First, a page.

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Gangs forced out Haiti’s government. FBI ‘Most Wanted’ gang leader claims they’re liberating the country.

In the premises of the French Revolution, Haiti, was the first country to abolish slavery and be ruled by black people. It declared its independence from France on the 1st of January 1804.

Haiti was the first state entity to recognize the Greek Revolution of 1821 against the Ottoman Empire and the right of Greek people to self-determination. This first diplomatic recognition came with the warm letter of Haiti’s president Jean Pierre Boyer to Adamantios Korais one of the revolution’s intellectual leaders, which dated January 15, 1822. This letter was preceded by a letter from Korais and other prominent Greeks of Paris to Voyer, in which they asked him for help for the Revolution, following the recommendations of French general Lafayette and the Greek Orthodox Bishop of Bois in France, Grigorios, who had visited the region.

In the below report of outstanding journalism, we read about gangs and oligarchs in Haiti which currently ranks 172 out of 180 countries on the World Corruption Perceptions Index. We read about sanctions by Canada and United States accusing former prime ministers and presidents in Haiti – among dozens of other influential Haitians – of corruption and financing the country’s gangs, among other crimes, about Haiti’s dependence on imported food as yet another sign of how the country has been mismanaged by upper class, about robbing ordinary people of every economic opportunity and about Haitians whose own legitimate businesses, including a construction business, a hotel and rental car enterprise, having been destroyed by powerful business interests, before they took up arms.

We read about the long symbiotic relationship of the gangs and the nation’s rulers, who used armed groups to exert pressure on rivals through kidnapping and other attacks, the continuation of the relationship and the increasingly independent action of Haiti’s gangs to amass money and power, about people sitting with (regional organization) CARICOM to represent the country who call the gangs and say: “I have such and such a job… Fix it for us.” about hearing after “so-and-so has been kidnapped. Or so-and-so has been taken hostage,” and about corrupt officials who funnel arms and ammunition to gangs.  

We also read about the broad alliance of gangs attacking Haiti’s institutions, launching assaults on the Haitian state, attacking police stations, prisons, government buildings, hospitals, the national palace, the national library, cargo ships, and the public electricity company. About the attacks coinciding with a visit by then-Prime Minister Ariel Henry to Nairobi for talks about Kenya leading a multinational security force to bolster Haiti’s National Police, about the resignation of Henry, about opposition of the transitional governing council, about the time for the old political elites to go, being a view held by many in Haiti and about the (political) dream of the gangs to get rid of the oligarchs who prevent the country from progressing.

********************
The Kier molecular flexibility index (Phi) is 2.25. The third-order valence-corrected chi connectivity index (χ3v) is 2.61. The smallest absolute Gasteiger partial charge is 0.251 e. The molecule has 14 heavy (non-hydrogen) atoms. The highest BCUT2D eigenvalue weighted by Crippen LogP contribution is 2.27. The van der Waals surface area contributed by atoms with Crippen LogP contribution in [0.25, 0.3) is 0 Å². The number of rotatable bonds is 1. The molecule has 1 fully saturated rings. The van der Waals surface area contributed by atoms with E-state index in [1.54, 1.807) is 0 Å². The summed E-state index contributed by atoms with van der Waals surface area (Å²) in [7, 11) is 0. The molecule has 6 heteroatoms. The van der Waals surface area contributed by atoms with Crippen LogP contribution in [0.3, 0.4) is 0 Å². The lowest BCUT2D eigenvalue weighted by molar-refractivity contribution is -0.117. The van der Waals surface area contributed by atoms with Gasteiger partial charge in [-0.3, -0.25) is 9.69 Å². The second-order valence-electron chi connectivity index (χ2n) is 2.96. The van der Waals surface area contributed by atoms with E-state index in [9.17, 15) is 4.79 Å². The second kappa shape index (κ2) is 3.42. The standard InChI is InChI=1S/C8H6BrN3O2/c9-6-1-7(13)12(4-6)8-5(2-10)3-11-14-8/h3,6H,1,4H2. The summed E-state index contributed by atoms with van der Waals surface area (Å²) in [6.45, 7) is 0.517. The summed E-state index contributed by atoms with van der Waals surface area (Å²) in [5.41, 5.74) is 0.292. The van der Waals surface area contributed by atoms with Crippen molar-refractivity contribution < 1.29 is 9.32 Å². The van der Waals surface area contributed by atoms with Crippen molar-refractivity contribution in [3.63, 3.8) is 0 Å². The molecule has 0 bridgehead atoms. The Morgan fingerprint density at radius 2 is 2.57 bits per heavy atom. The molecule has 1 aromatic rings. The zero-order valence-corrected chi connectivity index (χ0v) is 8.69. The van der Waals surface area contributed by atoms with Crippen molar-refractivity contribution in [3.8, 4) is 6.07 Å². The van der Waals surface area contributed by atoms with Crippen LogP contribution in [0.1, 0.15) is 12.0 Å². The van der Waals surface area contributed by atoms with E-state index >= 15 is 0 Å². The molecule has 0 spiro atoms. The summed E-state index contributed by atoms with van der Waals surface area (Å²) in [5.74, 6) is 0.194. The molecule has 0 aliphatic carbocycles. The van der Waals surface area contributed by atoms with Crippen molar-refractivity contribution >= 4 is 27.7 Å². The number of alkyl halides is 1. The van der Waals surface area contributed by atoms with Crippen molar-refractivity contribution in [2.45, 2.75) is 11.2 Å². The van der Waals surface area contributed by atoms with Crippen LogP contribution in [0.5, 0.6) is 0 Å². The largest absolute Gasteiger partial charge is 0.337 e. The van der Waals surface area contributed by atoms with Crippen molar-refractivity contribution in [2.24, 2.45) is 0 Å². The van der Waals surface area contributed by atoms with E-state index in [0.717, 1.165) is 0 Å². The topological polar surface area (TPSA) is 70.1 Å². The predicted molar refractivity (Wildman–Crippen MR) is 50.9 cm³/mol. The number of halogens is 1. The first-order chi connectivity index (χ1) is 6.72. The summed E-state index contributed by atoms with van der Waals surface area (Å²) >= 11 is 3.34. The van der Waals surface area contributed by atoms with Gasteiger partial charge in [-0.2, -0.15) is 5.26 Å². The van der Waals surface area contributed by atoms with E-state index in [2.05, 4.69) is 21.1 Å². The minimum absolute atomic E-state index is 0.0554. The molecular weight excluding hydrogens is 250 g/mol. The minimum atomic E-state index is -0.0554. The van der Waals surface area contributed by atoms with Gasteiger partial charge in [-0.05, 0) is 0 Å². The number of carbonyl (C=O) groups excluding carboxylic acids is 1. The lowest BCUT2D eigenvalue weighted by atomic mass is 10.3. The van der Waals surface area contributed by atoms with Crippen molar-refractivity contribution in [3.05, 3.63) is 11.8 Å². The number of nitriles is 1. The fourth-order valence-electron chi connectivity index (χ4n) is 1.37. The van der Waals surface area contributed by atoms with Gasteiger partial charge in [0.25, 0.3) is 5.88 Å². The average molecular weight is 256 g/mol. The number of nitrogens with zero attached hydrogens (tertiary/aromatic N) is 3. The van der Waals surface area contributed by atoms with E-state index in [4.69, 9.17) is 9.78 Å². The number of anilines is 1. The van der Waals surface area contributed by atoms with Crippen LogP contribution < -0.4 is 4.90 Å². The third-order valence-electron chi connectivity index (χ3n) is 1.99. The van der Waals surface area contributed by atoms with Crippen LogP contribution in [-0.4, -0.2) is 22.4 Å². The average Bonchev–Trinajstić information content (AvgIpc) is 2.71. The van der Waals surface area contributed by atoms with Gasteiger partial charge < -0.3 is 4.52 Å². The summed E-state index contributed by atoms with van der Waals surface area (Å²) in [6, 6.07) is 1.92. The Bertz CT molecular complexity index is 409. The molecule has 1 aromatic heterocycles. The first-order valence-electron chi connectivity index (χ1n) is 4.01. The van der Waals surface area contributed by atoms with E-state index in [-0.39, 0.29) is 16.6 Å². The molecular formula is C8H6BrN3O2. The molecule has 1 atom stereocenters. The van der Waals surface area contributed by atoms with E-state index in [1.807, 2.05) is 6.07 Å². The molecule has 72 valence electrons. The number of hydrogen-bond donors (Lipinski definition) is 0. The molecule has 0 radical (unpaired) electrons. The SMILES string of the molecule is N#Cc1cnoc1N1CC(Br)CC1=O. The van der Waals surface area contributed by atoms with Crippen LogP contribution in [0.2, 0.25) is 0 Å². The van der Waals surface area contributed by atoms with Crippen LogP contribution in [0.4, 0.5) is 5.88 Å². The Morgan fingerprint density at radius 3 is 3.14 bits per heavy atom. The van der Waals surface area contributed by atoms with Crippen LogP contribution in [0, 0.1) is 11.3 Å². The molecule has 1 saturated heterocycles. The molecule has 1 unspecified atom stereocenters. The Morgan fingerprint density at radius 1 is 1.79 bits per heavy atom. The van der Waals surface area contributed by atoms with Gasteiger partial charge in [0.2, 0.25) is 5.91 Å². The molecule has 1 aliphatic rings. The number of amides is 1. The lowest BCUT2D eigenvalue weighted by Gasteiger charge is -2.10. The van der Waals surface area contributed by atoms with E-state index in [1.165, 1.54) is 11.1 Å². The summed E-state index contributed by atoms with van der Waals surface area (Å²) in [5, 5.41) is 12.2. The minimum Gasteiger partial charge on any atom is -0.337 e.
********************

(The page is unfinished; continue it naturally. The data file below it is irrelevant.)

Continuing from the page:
Finally, we read about a small specialized fighting force – say, a few hundred U.S. Marines – needed to halt the entire gang crisis in Haiti and to create the right conditions for a larger multinational security mission to arrive and begin assisting Haiti’s police.

Halting the gang crisis is within the capabilities and maybe within the mission of the USMC. Especially if the gangs develop as rebel forces and the crisis rises to a Cuban style revolution, at best. In Haiti the gang crisis and the revolution risk underpin the long symbiotic relationship of the gangs and the nation’s rulers. Yet, the symbiotic relationships of gangs, oligarchs and nation’s rulers is not exclusive privilege of Haiti, as our readers know. Plus, the United States Marine Corps traces its roots to the Continental Marines of the American Revolutionary War, formed by a resolution of the Second Continental Congress on 10 November 1775. This resolution followed the nomination of Captain Samuel Nicholas to lead first the Marine Corps by then Vice President, John Adams. Contemporary politics worldwide increasingly become more national and international, than political. Accordingly, politics increasingly become more technological, ecological and economic.

Deserters of conscription in Ukraine

If the report means 30 deserters were shot for trying to flee conscription, the news editors can just well, tell us. We can handle it.

Besides we know of similar situations in the Russian border with Finland. Not shootings yet, but flees.

It’s shame either way, to say the least. Except for the deserters themselves, who apparently do not endorse the extremist conflict.

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